The U.S. Department’s Bureau of Economic Analysis revised downward their estimates of second quarter 2010 growth by a dramatic one third to an anemic 1.6 percent. At least it wasn’t as big of a drop as private economists had forecast, which was 1.4 percent (or perhaps it did?). I weigh in on what the numbers mean on the National Review‘s blog The Corner. In part, I say:
“While growth was still positive, its rate is downright anemic in the wake of such a steep recession. Moreover, estimates of consumer spending were adjusted upward, showing just how weak the Keynesian concept of demand-led growth, boosted by government spending, really is.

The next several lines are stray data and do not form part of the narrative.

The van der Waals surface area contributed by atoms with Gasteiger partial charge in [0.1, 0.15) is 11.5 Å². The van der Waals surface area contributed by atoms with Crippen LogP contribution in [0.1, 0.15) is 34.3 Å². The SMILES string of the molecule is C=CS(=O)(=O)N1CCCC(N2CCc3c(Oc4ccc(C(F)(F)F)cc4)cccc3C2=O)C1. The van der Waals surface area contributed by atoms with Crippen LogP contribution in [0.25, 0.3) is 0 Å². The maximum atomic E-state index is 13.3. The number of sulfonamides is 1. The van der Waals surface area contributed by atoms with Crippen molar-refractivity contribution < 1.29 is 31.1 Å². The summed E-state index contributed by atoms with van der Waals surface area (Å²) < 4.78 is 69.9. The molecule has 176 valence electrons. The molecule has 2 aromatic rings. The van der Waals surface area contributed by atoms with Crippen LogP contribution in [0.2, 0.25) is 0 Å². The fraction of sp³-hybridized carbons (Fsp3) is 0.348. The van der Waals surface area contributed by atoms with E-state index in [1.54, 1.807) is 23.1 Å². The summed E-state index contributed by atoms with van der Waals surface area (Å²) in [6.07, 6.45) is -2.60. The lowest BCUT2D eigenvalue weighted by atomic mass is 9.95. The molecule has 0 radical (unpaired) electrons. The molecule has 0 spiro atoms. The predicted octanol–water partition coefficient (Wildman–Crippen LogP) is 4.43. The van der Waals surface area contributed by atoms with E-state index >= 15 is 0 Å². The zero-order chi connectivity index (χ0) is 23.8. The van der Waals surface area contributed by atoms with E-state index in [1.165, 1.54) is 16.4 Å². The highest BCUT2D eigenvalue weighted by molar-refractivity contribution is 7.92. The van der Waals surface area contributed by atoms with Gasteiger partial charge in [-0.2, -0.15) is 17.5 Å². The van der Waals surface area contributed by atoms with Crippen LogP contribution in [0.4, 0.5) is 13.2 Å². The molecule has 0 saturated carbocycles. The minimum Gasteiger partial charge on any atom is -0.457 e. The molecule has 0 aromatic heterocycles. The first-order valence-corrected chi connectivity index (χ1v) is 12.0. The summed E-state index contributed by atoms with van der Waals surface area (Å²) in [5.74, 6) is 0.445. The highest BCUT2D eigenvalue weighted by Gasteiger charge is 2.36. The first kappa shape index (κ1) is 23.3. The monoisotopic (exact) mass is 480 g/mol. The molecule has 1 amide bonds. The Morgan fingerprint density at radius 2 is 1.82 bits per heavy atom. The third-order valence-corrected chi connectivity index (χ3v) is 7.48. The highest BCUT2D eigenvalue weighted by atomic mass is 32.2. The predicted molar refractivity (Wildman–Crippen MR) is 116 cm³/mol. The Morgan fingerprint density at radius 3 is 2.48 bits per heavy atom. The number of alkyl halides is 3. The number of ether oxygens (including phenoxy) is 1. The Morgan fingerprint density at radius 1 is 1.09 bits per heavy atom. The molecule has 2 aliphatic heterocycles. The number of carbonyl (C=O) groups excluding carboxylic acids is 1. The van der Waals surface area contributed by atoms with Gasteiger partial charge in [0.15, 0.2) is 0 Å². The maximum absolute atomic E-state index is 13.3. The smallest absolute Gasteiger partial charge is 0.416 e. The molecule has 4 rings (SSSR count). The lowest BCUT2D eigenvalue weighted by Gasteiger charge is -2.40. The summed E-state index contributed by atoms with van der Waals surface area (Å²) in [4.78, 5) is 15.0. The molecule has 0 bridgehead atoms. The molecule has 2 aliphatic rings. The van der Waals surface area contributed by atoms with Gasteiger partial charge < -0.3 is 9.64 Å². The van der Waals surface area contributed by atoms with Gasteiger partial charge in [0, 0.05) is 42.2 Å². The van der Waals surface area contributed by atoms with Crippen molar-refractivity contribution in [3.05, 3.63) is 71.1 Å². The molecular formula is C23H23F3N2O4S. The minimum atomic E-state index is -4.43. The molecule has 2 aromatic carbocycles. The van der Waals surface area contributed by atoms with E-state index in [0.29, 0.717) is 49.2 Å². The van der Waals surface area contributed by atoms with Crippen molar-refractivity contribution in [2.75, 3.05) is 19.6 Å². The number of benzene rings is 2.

“Ultimately, the U.S. economy needs a major supply-side adjustment to bring investment in line with real consumer demand, not the smoke-and-mirrors kind promoted by federal largesse. The commercial real-estate market needs to sort itself out before meaningful, growth-inducing lending can occur, but with the economy in such disarray, many banks still don’t know how to value the real-estate assets on their books.”
Also, check out J.D. Foster’s contribution to the discussion.
Also, check out Anthony Randazzo’s policy study for Reason Foundation on Japan’s Lost Decade as well as our more comprehensive analysis of the Great Recession, the bailouts, and the so-called Stimulus.